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Table of Contents

Contents

    Stone Ax
    Spear
    Bow and Arrow
    Atlatl/Spear-thrower
    Bronze Age Sword
    Horse and War Chariot
    Siege Engines
    Ballista
    Gladius
    Stirrups
    Greek Fire
    Medieval Sword
    Counterweight Trebuchet
    Medieval Crossbow
    Longbow
    Early Cannon
    Renaissance Pike
    Matchlock
    Smallpox (and Germ Warfare)
    Bayonet
    Flintlock
    Field Artillery
    Howitzer
    Needle Gun
    Breech-Loading Field Artillery
    Gatling Gun
    Maxim Machine Gun
    Short Magazine Lee-Enfield
    Lewis Gun
    Hand Grenade
    Poison Gas
    Mk I/IV Tank
    Thompson Submachine Gun
    Browning M2 Heavy Machine Gun
    M1 Garand
    T-34 Tank
    V Weapons
    Mk1 "Little Boy"Atom Bomb
    Kalashnikov AK-47
    Uzi
    M18A1 Claymore Antipersonnel Mine
    Intercontinental Ballistic Missile
    M16 Rifle
    RPG-7 Rocket Propelled Grenade Launcher
    M1 Abrams Tank
    BGM-109 Tomahawk Cruise Missile
    Smart Bomb
    Improvised Explosive Device (IED)
    Unmanned Aerial Vehicle (UAV) Drones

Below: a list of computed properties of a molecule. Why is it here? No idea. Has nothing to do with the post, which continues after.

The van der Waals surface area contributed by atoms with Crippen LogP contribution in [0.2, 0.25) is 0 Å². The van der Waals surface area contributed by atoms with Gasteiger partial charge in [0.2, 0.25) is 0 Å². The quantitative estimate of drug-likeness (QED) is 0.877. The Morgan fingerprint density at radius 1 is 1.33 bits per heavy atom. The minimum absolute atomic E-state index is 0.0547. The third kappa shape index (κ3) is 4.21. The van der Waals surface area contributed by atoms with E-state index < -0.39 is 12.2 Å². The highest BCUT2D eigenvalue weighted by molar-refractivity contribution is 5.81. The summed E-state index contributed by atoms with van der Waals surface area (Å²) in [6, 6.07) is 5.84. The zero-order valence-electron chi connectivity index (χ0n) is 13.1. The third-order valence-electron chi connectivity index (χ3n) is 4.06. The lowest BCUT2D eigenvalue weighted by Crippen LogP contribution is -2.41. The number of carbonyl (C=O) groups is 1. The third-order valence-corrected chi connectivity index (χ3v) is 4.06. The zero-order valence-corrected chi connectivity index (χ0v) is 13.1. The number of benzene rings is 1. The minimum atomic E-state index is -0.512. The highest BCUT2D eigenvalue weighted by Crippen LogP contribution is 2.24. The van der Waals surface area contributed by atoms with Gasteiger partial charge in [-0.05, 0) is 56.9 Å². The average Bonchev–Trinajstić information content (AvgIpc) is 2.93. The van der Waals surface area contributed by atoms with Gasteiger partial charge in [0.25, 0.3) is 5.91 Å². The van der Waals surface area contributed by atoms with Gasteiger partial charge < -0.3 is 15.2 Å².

Robots

From the Publisher

A beautifully presented guide to 50 weapons and their historical impact on civilization.

Fifty Weapons that Changed the Course of History is a fascinating guide to the arms and armaments that have had the greatest impact on the development of human civilization. Like the other titles in this series, the book organizes the weapons into brief illustrated chapters. Concise narratives describe the weapons, the "who, where, when, why and how" of their introduction and uses, and explain their influence in one or more of four categories -- Social, Political, Tactical, and Technological.

The stories span human history, from our hunter-gatherer ancestors who devised the spear and the wheel, which brought about the war chariot, to gunpowder, which democratized warfare and has been the basis for almost every weapon used in war from that point on.

Entries include:

  • The longbow, which led an outnumbered English army to a famous victory at the Battle of Agincourt in 1415
  • The Soviet T-34, the most effective and influential (in terms of design) tank to feature in World War II